Dean Trasviña Responds to Trump Administration’s DACA Announcement

Posted Tue, 09/05/2017 - 13:03

In response to the Trump Administration’s announcement Sept. 5 that it will formally end DACA, which protects from deportation nearly 800,000 young undocumented immigrants brought to the U.S. as children, USF School of Law Dean John Trasviña released the following:

Statement from Dean John Trasviña

John TrasvinaAny faint chance of truth in the president’s vow to consider the plight of DACA students “with a big heart” was abruptly erased by the Attorney General’s DACA announcement this morning.

The Trump Administration leaves the 800,000 DACA recipients who are currently able to be self-supporting, working or studying members of our communities with virtually no chance of retaining their status.

The attorney general was right on just one thing — our immigration policy should serve the needs of the nation. But failing to offer a solution to the DACA issue is an abdication of that duty to serve.

Instead of committing to work with Congress on the issue, the president adds DACA recipients to the long list of immigrants he and the Bannon/Breitbart wing of his party despise or fear — children fleeing persecution; family members waiting decades in the legal line to enter the United States; refugees; Muslims and on and on.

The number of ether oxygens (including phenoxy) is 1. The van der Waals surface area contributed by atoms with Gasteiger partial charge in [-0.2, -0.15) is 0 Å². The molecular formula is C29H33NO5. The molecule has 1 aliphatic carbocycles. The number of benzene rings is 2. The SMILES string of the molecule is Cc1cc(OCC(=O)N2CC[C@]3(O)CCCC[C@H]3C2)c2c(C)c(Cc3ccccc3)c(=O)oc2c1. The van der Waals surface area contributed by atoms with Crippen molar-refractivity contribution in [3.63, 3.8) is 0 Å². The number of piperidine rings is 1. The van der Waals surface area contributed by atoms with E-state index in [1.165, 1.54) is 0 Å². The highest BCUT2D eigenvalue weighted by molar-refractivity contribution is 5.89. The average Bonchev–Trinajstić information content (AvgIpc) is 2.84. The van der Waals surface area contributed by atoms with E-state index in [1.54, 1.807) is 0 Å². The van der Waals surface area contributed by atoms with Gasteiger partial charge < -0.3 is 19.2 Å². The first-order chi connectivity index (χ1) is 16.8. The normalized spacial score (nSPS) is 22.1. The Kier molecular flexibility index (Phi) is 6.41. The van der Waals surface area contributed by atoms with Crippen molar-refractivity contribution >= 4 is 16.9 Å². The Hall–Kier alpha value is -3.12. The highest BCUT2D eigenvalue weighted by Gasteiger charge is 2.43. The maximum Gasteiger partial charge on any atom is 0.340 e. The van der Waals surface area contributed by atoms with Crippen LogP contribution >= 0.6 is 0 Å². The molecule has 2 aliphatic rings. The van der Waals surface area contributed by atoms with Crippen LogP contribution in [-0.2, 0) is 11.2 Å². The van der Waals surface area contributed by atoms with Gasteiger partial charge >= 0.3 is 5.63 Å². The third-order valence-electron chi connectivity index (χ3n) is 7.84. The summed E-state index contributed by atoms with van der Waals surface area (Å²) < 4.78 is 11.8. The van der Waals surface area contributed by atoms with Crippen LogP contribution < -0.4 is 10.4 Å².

Across the country, Republicans, independents, and Democrats, teachers, unions, business leaders, faith leaders, and young people have demonstrated strong support for DACA recipients also known as DREAMers — all of whom came to the U.S. at a young age with their parents. DREAMers have acknowledged their unlawful status, have studied and/or served in the military, learned English, paid their fines and fees, and now are able to be self-sufficient. Without DACA, they either will remain in the United States cut off from jobs with no way to use or pay for the educations our communities have invested in them, or the administration will initiate the largest removal of persons since the shameful Japanese American internment episode.

Just this past week, the House Speaker Paul Ryan and Republican members of Congress from states that do not always agree — California, Florida, Nebraska, Rhode Island, and Washington — sought action to pass a bill for the DREAMers. They should be joined by others.

Senators and members of Congress must lead where the president has fallen down on the job. Now is the time for the majority of Americans who support the DREAMers to tell Washington to act.

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